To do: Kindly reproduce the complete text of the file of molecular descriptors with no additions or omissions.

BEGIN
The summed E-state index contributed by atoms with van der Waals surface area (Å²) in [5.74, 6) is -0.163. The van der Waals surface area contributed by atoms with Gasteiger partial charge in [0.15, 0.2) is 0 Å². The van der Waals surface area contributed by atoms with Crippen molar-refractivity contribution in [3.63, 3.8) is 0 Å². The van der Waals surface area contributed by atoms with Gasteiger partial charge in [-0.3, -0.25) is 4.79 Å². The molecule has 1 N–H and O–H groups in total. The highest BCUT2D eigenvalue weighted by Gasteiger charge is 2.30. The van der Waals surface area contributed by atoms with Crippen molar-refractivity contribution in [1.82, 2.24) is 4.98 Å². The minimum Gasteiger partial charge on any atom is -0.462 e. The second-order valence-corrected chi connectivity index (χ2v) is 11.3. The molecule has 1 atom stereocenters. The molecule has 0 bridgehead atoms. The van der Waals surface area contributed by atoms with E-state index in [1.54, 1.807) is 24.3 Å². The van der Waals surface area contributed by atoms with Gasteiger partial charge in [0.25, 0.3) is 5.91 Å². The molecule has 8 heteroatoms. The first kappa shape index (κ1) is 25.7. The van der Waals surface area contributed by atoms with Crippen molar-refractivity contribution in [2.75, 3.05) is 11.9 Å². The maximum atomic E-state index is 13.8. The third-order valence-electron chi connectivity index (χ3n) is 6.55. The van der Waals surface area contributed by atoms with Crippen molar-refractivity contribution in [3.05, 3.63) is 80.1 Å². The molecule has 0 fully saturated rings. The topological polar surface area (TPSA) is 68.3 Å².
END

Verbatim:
The summed E-state index contributed by atoms with van der Waals surface area (Å²) in [5.74, 6) is -0.163. The van der Waals surface area contributed by atoms with Gasteiger partial charge in [0.15, 0.2) is 0 Å². The van der Waals surface area contributed by atoms with Crippen molar-refractivity contribution in [3.63, 3.8) is 0 Å². The van der Waals surface area contributed by atoms with Gasteiger partial charge in [-0.3, -0.25) is 4.79 Å². The molecule has 1 N–H and O–H groups in total. The highest BCUT2D eigenvalue weighted by Gasteiger charge is 2.30. The van der Waals surface area contributed by atoms with Crippen molar-refractivity contribution in [1.82, 2.24) is 4.98 Å². The minimum Gasteiger partial charge on any atom is -0.462 e. The second-order valence-corrected chi connectivity index (χ2v) is 11.3. The molecule has 1 atom stereocenters. The molecule has 0 bridgehead atoms. The van der Waals surface area contributed by atoms with E-state index in [1.54, 1.807) is 24.3 Å². The van der Waals surface area contributed by atoms with Gasteiger partial charge in [0.25, 0.3) is 5.91 Å². The molecule has 8 heteroatoms. The first kappa shape index (κ1) is 25.7. The van der Waals surface area contributed by atoms with Crippen molar-refractivity contribution in [2.75, 3.05) is 11.9 Å². The maximum atomic E-state index is 13.8. The third-order valence-electron chi connectivity index (χ3n) is 6.55. The van der Waals surface area contributed by atoms with Crippen molar-refractivity contribution in [3.05, 3.63) is 80.1 Å². The molecule has 0 fully saturated rings. The topological polar surface area (TPSA) is 68.3 Å².